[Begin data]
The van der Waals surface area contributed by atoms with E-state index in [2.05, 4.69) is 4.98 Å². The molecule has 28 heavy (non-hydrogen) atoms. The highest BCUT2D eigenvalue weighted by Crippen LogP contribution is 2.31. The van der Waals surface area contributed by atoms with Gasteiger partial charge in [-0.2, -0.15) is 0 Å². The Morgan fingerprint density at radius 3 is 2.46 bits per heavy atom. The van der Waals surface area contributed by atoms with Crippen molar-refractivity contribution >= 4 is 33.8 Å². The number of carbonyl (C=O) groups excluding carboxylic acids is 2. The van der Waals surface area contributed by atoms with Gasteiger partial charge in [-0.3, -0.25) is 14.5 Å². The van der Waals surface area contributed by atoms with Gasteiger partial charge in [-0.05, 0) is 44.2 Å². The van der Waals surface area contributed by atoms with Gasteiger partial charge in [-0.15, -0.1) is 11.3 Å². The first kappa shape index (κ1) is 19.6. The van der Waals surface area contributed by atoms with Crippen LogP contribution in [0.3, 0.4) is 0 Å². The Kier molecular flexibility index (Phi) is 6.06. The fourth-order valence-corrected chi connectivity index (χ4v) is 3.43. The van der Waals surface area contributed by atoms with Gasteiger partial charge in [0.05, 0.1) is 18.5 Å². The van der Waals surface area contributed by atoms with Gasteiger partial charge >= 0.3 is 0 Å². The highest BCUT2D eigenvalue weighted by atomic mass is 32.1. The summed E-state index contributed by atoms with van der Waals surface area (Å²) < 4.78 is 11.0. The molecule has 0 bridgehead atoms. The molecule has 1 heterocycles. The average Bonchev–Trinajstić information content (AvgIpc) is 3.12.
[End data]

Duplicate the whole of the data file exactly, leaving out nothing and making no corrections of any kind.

The van der Waals surface area contributed by atoms with E-state index in [2.05, 4.69) is 4.98 Å². The molecule has 28 heavy (non-hydrogen) atoms. The highest BCUT2D eigenvalue weighted by Crippen LogP contribution is 2.31. The van der Waals surface area contributed by atoms with Gasteiger partial charge in [-0.2, -0.15) is 0 Å². The Morgan fingerprint density at radius 3 is 2.46 bits per heavy atom. The van der Waals surface area contributed by atoms with Crippen molar-refractivity contribution >= 4 is 33.8 Å². The number of carbonyl (C=O) groups excluding carboxylic acids is 2. The van der Waals surface area contributed by atoms with Gasteiger partial charge in [-0.3, -0.25) is 14.5 Å². The van der Waals surface area contributed by atoms with Gasteiger partial charge in [-0.05, 0) is 44.2 Å². The van der Waals surface area contributed by atoms with Gasteiger partial charge in [-0.15, -0.1) is 11.3 Å². The first kappa shape index (κ1) is 19.6. The van der Waals surface area contributed by atoms with Crippen LogP contribution in [0.3, 0.4) is 0 Å². The Kier molecular flexibility index (Phi) is 6.06. The fourth-order valence-corrected chi connectivity index (χ4v) is 3.43. The van der Waals surface area contributed by atoms with Gasteiger partial charge in [0.05, 0.1) is 18.5 Å². The van der Waals surface area contributed by atoms with Gasteiger partial charge >= 0.3 is 0 Å². The highest BCUT2D eigenvalue weighted by atomic mass is 32.1. The summed E-state index contributed by atoms with van der Waals surface area (Å²) < 4.78 is 11.0. The molecule has 0 bridgehead atoms. The molecule has 1 heterocycles. The average Bonchev–Trinajstić information content (AvgIpc) is 3.12.